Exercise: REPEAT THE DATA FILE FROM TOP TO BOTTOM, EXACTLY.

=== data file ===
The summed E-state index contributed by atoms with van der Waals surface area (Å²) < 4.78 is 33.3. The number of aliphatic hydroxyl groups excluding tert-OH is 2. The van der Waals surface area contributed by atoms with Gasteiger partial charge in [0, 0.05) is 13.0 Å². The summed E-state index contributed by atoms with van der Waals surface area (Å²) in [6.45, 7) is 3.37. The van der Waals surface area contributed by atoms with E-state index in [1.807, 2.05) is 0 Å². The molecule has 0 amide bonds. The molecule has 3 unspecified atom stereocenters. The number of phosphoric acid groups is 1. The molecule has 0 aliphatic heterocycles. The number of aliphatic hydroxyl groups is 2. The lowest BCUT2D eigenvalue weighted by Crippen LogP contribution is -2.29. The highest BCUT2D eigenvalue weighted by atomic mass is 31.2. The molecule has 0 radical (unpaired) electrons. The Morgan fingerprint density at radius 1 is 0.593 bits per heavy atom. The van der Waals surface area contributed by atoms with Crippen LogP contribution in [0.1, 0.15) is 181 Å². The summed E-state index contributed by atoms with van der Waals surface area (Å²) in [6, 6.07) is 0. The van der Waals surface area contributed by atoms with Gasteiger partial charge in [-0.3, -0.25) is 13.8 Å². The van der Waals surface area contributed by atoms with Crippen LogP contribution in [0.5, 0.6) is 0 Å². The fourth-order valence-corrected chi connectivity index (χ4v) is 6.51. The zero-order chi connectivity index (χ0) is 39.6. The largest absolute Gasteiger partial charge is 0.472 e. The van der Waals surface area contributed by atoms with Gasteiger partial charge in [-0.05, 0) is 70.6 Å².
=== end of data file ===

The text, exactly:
The summed E-state index contributed by atoms with van der Waals surface area (Å²) < 4.78 is 33.3. The number of aliphatic hydroxyl groups excluding tert-OH is 2. The van der Waals surface area contributed by atoms with Gasteiger partial charge in [0, 0.05) is 13.0 Å². The summed E-state index contributed by atoms with van der Waals surface area (Å²) in [6.45, 7) is 3.37. The van der Waals surface area contributed by atoms with E-state index in [1.807, 2.05) is 0 Å². The molecule has 0 amide bonds. The molecule has 3 unspecified atom stereocenters. The number of phosphoric acid groups is 1. The molecule has 0 aliphatic heterocycles. The number of aliphatic hydroxyl groups is 2. The lowest BCUT2D eigenvalue weighted by Crippen LogP contribution is -2.29. The highest BCUT2D eigenvalue weighted by atomic mass is 31.2. The molecule has 0 radical (unpaired) electrons. The Morgan fingerprint density at radius 1 is 0.593 bits per heavy atom. The van der Waals surface area contributed by atoms with Crippen LogP contribution in [0.1, 0.15) is 181 Å². The summed E-state index contributed by atoms with van der Waals surface area (Å²) in [6, 6.07) is 0. The van der Waals surface area contributed by atoms with Gasteiger partial charge in [-0.3, -0.25) is 13.8 Å². The van der Waals surface area contributed by atoms with Crippen LogP contribution in [0.5, 0.6) is 0 Å². The fourth-order valence-corrected chi connectivity index (χ4v) is 6.51. The zero-order chi connectivity index (χ0) is 39.6. The largest absolute Gasteiger partial charge is 0.472 e. The van der Waals surface area contributed by atoms with Gasteiger partial charge in [-0.05, 0) is 70.6 Å².